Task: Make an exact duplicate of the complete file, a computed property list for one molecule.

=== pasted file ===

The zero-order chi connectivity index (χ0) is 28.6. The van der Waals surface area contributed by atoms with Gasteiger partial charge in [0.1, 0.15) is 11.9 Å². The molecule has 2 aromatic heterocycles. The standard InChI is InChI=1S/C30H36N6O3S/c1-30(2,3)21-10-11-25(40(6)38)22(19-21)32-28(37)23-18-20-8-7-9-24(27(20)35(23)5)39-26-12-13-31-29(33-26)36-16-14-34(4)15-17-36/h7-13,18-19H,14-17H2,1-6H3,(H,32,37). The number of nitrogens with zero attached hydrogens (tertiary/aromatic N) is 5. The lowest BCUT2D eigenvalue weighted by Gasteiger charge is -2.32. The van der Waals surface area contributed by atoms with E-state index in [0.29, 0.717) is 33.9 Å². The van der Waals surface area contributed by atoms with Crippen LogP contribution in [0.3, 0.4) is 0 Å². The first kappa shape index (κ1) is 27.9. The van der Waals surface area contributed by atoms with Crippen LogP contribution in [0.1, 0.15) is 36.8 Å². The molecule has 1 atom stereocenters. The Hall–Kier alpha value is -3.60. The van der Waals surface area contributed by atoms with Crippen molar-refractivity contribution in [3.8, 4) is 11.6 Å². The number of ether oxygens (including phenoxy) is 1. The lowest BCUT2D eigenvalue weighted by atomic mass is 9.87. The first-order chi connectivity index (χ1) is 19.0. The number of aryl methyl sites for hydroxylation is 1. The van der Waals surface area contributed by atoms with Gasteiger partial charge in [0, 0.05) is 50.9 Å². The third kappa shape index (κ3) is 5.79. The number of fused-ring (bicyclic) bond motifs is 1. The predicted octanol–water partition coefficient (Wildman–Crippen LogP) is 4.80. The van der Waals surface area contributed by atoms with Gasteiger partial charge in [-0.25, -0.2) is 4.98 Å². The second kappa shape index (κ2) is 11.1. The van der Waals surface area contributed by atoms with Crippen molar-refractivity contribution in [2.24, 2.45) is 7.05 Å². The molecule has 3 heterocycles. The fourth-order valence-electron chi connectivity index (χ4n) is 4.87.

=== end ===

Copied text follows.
The zero-order chi connectivity index (χ0) is 28.6. The van der Waals surface area contributed by atoms with Gasteiger partial charge in [0.1, 0.15) is 11.9 Å². The molecule has 2 aromatic heterocycles. The standard InChI is InChI=1S/C30H36N6O3S/c1-30(2,3)21-10-11-25(40(6)38)22(19-21)32-28(37)23-18-20-8-7-9-24(27(20)35(23)5)39-26-12-13-31-29(33-26)36-16-14-34(4)15-17-36/h7-13,18-19H,14-17H2,1-6H3,(H,32,37). The number of nitrogens with zero attached hydrogens (tertiary/aromatic N) is 5. The lowest BCUT2D eigenvalue weighted by Gasteiger charge is -2.32. The van der Waals surface area contributed by atoms with E-state index in [0.29, 0.717) is 33.9 Å². The van der Waals surface area contributed by atoms with Crippen LogP contribution in [0.3, 0.4) is 0 Å². The first kappa shape index (κ1) is 27.9. The van der Waals surface area contributed by atoms with Crippen LogP contribution in [0.1, 0.15) is 36.8 Å². The molecule has 1 atom stereocenters. The Hall–Kier alpha value is -3.60. The van der Waals surface area contributed by atoms with Crippen molar-refractivity contribution in [3.8, 4) is 11.6 Å². The number of ether oxygens (including phenoxy) is 1. The lowest BCUT2D eigenvalue weighted by atomic mass is 9.87. The first-order chi connectivity index (χ1) is 19.0. The number of aryl methyl sites for hydroxylation is 1. The van der Waals surface area contributed by atoms with Gasteiger partial charge in [0, 0.05) is 50.9 Å². The third kappa shape index (κ3) is 5.79. The number of fused-ring (bicyclic) bond motifs is 1. The predicted octanol–water partition coefficient (Wildman–Crippen LogP) is 4.80. The van der Waals surface area contributed by atoms with Gasteiger partial charge in [-0.25, -0.2) is 4.98 Å². The second kappa shape index (κ2) is 11.1. The van der Waals surface area contributed by atoms with Crippen molar-refractivity contribution in [2.24, 2.45) is 7.05 Å². The molecule has 3 heterocycles. The fourth-order valence-electron chi connectivity index (χ4n) is 4.87.